A few reflections on Brit
David Trentham, FRS
My earliest exposure to Brit and his science came from my entry into transient kinetics and enzymology at Bristol under the watchful eye of Freddie Gutfreund. I was soon to read the classical Chance paper (The kinetics of the enzyme-substrate compound of peroxidase J. Biol. Chem. 151:553-575, 1943) that was to set the pattern for so much of the thinking in transient kinetics of enzyme systems and the characterization of intermediates that now is taken for granted. We are all so familiar with the profound inspiration to biology that has come from instrumentation as exemplified by the Johnson Foundation workshops. Indeed the precursor Chance papers leading up to the peroxidase one are exemplars of his instrument development. But here is a paper that shows a side of Brit that illustrates his deep commitment to a strong theoretical foundation for experimental work and understanding basic tenets of enzymology.
My seven years at Penn were entirely dependent on the generosity of Brit and his brother Henry through their endowment of the Edwin M. Chance chair in memory of their father. Those years were my first opportunity to set up the instrumentation for my laboratory. Of course the proximity of the Johnson Foundation workshop was absolutely indispensable for this, not only for the hardware produced, but also for the guiding light of Brit and his team. An example of this was the special advice that Brit was able to bring to any problem. My research required the use of pulsed lasers capable of operating in the near-UV. Once Brit had grasped the problem which I had mulled over with others, he uniquely suggested I go and talk to Jim McCray at Drexel University. The many weeks spent with Jim building and struggling with dye and solid state lasers laid the foundation for years of in situ kinetic studies in muscle.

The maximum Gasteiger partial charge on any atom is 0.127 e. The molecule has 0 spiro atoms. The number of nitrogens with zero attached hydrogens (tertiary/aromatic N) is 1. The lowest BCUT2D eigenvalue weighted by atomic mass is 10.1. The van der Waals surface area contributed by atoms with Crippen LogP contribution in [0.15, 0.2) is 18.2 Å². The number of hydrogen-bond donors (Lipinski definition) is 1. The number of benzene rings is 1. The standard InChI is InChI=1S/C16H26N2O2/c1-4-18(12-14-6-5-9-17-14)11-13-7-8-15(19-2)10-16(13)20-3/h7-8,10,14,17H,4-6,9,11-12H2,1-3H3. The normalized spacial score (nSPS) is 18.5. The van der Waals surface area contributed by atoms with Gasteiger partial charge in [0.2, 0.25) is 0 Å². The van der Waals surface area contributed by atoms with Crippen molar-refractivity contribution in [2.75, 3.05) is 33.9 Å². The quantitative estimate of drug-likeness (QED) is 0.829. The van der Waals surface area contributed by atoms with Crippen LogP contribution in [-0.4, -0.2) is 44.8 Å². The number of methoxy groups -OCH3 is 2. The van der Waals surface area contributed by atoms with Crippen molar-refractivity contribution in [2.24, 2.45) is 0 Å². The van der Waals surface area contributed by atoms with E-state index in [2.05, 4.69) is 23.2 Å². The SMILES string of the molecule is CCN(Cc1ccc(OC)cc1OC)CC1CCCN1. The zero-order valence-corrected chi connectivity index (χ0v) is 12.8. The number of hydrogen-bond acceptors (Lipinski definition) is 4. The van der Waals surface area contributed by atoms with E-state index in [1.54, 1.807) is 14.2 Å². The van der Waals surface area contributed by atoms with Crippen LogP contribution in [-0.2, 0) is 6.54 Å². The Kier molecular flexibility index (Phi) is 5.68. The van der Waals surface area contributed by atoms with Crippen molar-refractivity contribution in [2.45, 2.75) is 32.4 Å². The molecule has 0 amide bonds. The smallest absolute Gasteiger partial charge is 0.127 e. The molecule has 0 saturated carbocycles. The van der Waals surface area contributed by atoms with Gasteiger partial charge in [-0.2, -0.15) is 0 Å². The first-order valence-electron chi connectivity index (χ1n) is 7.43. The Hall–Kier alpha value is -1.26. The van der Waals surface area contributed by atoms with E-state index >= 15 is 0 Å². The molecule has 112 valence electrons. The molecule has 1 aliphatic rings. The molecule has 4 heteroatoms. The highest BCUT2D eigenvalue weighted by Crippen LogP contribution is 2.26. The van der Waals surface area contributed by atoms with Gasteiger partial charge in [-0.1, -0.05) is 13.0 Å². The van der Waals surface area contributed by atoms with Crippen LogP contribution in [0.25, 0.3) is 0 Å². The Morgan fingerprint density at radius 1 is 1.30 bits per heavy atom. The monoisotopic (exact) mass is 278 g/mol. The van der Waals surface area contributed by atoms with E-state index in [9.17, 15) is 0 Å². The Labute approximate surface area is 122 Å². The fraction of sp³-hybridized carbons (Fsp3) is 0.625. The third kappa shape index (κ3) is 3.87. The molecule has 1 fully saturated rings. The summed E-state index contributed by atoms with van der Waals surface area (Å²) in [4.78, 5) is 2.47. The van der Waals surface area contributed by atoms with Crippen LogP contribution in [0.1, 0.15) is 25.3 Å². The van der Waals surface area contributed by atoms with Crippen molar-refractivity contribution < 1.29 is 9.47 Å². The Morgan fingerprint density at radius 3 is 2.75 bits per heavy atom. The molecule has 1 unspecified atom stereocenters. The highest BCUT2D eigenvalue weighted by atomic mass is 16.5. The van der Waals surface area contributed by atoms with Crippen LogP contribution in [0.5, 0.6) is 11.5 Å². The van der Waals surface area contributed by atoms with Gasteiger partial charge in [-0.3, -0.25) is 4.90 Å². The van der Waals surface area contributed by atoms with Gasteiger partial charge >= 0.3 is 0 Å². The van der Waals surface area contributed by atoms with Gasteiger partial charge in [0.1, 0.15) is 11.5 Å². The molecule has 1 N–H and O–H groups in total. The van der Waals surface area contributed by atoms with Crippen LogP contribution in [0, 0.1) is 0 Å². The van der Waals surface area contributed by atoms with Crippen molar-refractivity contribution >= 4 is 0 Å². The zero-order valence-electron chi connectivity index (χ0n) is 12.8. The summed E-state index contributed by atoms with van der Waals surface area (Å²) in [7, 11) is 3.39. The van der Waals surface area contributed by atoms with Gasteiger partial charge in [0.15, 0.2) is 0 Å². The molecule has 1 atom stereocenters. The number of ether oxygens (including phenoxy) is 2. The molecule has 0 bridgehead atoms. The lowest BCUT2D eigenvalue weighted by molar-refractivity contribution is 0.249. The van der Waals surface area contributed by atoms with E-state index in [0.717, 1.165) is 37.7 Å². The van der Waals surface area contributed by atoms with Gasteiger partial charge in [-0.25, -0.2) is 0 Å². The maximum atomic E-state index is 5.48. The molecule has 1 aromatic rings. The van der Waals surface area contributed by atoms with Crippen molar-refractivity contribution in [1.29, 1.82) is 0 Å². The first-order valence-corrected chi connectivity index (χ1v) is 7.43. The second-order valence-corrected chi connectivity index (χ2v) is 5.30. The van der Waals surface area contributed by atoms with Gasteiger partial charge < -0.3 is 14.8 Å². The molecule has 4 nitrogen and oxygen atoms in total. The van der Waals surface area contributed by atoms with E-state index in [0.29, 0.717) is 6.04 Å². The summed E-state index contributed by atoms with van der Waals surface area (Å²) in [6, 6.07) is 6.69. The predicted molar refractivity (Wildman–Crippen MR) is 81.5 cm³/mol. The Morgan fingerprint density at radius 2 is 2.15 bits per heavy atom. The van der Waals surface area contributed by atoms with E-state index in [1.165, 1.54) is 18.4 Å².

Much will I am sure be said and written of Brit’s contribution to guiding the young into biophysics and its application to medicine, and to his encouragement of minorities. Penn made a great effort in its annual selection of medical students to let them know of its commitment to basic research and the opportunities Penn offered. On Saturday meetings throughout the Fall I would talk informally to the students in their gaps between formal interviews. By noon I would gather half-a-dozen or so enthusiasts and set off to show them the Johnson Foundation and hopefully to meeting Brit. Invariably he was there, welcoming them, showing an interest in their aspirations and then leading them into the excitement of what he happened to be experimenting on at the time. A major part of Brit’s legacy to Penn surely lies in his inspiration of the young.
– David Trentham, June 2011